Daniel Boling brings 'Songs of Everyday Life', Oct. 28
C. Daniel Boling has been called "a thinking man's singer/songwriter." While most of his songs and stories are simply about relationships -- with his wife, children, parents and life itself – there is nothing that sounds simple about them. Boling, said one reviewer, is "one of those characters who can keep you glued to his telling about a whole day in his life without your getting bored at all."
The award-winning singer/songwriter will be in concert at Fiddlers Crossing on Friday, Oct. 28, at 7 p.m., to tell the audience about his day. This will be his second visit to Tehachapi. In 2009, he performed at the former Mama Hillybeans coffee house.
Unlike most touring musicians, Boling didn't go on the road until he was 50, when most start thinking of settling down in one place. "This was my plan starting a long time back," he says, "and I set my sights on making the transition as early as possible, once the kids were raised and we could afford a steep drop in income!" Meanwhile, he worked his music in around his day job as a Ranger in several National Parks, and then as a Criminal Investigator for the US Bureau of Land Management in seven different states. He somehow managed to find time to record six CDs.
Boling's songs range from heart-wrenching to hilarious. They are honest, but never sappy, often with a philosophical edge. He is an engaging performer, with a lovely tenor voice, a deft fingerpicking guitar style, and a sometimes wicked sense of humor. Many of his songs are about people grappling with the universal themes of aging, lifelong love, loss, and joys and challenges of everyday life.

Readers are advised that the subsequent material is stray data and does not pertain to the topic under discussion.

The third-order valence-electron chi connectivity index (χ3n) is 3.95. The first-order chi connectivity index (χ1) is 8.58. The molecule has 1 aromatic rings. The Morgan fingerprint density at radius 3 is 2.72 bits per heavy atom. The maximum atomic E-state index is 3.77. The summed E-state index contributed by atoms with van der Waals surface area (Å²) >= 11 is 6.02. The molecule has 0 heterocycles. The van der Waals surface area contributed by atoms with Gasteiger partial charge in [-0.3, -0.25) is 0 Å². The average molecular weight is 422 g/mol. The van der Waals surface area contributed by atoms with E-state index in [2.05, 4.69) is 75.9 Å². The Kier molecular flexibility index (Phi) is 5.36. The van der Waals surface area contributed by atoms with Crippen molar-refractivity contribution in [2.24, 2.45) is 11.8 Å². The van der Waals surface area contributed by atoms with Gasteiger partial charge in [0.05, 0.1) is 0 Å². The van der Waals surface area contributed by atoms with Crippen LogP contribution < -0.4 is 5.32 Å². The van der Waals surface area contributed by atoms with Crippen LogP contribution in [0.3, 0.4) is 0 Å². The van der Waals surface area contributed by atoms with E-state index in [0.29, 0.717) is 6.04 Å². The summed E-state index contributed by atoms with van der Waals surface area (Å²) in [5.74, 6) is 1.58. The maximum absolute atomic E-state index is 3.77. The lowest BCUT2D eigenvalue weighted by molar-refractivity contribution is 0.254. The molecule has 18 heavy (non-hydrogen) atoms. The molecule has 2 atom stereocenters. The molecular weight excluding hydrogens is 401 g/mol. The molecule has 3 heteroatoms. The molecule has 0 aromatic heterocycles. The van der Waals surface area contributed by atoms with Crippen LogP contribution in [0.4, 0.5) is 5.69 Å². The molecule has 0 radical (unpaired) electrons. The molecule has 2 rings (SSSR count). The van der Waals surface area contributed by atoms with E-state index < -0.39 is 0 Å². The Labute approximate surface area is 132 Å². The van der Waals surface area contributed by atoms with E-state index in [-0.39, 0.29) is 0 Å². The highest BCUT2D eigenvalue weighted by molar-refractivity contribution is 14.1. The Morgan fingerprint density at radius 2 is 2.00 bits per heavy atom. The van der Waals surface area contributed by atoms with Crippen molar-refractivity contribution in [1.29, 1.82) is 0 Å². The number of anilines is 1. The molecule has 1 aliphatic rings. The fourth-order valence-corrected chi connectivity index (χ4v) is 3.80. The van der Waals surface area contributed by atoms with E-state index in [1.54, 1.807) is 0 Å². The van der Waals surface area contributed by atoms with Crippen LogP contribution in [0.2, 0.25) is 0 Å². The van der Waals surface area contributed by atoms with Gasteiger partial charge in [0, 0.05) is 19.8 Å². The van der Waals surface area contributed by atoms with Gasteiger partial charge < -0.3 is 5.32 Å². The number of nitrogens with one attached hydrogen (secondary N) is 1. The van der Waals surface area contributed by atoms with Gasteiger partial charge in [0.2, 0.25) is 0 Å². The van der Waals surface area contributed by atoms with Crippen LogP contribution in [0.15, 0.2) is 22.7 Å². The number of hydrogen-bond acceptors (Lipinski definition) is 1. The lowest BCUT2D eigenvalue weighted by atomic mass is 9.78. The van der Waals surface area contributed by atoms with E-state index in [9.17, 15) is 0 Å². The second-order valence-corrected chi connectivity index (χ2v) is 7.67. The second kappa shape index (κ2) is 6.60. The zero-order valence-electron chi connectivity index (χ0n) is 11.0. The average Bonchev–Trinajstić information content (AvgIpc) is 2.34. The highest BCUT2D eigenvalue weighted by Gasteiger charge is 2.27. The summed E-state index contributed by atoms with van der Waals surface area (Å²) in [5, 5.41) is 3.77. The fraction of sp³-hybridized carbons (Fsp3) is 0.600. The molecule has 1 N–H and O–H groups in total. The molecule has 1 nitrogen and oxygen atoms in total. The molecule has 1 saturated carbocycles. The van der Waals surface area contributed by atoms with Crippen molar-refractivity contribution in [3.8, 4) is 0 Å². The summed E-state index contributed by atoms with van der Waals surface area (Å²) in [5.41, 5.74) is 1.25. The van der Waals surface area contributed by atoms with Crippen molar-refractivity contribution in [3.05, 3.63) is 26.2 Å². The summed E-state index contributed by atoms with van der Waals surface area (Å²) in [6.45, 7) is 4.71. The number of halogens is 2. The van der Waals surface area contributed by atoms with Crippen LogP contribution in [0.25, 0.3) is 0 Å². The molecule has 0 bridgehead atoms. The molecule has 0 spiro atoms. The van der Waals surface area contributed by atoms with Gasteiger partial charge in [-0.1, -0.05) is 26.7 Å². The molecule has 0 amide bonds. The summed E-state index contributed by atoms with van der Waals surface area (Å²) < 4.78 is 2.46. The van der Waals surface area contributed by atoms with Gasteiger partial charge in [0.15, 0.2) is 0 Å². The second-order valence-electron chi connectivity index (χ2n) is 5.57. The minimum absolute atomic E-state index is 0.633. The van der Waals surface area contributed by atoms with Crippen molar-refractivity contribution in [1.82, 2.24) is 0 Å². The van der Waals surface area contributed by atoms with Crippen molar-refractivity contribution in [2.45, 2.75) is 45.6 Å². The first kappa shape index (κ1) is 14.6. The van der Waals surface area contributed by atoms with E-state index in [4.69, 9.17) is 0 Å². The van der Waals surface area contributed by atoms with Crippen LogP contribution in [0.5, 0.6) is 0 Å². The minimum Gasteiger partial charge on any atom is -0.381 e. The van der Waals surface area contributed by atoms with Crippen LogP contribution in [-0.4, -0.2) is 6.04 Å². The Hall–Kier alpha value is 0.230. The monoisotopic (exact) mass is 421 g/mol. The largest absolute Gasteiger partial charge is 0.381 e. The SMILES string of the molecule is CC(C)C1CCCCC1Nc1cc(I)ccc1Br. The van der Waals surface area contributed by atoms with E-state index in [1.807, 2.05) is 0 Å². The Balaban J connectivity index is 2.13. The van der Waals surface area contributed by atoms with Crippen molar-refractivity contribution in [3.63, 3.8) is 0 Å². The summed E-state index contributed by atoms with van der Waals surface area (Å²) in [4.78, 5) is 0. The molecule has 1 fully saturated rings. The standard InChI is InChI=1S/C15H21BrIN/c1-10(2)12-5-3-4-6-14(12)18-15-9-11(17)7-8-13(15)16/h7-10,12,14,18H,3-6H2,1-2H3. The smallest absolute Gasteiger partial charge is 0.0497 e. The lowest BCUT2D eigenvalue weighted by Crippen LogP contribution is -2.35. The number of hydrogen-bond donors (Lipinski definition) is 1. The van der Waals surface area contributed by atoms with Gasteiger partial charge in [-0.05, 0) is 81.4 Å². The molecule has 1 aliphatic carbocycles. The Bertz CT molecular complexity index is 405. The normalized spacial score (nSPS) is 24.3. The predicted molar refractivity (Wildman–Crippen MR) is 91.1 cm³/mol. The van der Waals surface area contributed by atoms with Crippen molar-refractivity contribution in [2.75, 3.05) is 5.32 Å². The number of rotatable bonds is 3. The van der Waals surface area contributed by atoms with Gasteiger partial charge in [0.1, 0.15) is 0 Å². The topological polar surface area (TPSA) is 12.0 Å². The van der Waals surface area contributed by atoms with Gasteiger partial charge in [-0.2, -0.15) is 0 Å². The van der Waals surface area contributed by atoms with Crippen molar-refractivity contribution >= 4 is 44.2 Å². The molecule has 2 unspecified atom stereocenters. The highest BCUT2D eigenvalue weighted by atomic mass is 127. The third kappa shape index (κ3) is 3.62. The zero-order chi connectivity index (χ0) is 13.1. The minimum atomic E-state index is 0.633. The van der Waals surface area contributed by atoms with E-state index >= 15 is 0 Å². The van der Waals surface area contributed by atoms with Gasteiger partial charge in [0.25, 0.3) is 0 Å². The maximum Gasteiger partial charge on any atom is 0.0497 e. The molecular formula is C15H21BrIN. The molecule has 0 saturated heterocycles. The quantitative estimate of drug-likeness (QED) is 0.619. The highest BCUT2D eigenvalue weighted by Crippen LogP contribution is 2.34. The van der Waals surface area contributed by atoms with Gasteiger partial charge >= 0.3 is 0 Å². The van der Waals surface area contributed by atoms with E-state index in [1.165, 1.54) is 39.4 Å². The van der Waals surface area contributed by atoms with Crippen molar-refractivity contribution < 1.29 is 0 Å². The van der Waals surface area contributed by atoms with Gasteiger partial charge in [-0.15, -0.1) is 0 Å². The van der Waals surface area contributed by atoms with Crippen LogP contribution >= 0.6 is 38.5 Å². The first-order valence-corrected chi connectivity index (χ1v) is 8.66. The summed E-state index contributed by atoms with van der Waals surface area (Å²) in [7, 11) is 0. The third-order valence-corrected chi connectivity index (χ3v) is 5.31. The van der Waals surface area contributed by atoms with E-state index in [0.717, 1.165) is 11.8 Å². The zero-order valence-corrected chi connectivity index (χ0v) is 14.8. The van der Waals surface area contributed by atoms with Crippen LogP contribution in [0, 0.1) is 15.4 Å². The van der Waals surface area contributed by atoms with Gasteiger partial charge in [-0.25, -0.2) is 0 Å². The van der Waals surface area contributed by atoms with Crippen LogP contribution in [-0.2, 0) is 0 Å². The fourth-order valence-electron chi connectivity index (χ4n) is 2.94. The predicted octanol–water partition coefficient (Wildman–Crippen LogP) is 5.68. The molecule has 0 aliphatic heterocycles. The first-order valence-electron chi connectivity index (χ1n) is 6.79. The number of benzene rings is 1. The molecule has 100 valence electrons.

Growing up in a traveling Air Force family, Boling spent much of his childhood in Okinawa, Japan. Music was a big part of his family life. "We sang around our house as far back as I can remember," he said. His mother was an amateur folksinger who played the autoharp. His second cousin is Appalachian folk icon, Jean Ritchie, who is largely responsible for the popularity of the mountain dulcimer.
When he was around ten-years-old, he found his mother's guitar in the attic. She was a high school teacher at the time and paid one of her students $5 to stay after school and teach her son some chords. That was Boling's first and last official guitar lesson, he says. Throughout his high school and college years, he sang in school and church choirs, performed a little in clubs and coffee houses, and began writing songs. Of his first songs, he says, "None have survived – I'm sure they were pretty awful."
Boling finally hit his stride as a songwriter in the 1990s, and started winning awards. He took first place in the Woody Guthrie Folk Festival in 2007. In 2014, he won the prestigious Grassy Hill Kerrville New Folk songwriter contest, and has taken home trophies from many others.
When he is not traveling around with his wife in their van and telling audiences from coast-to-coast and in Europe about his day through his songs, Boling keeps a home base with his family in Albuquerque, New Mexico.
For videos and samples, go to danielboling.com and fiddlerscrossing.com.
Fiddlers Crossing is at 206 East F Street at Robinson Street, in Downtown Tehachapi. Tickets may be purchased next door at Mountain Music, at Tehachapi Treasure Trove, Tehachapi Furniture in Old Town, and Lucky's Barbershop, or online through Fiddlerscrossing.com. Tickets to the concert are $20, and as always, coffee and goodies are included. The concert begins at 7 p.m. Doors open at 6:30 p.m. sharp.
On the horizon in 2016: Chris Proctor; Jeni Hankins with Craig and Ali Eastman, Molly's Revenge in Winterdance.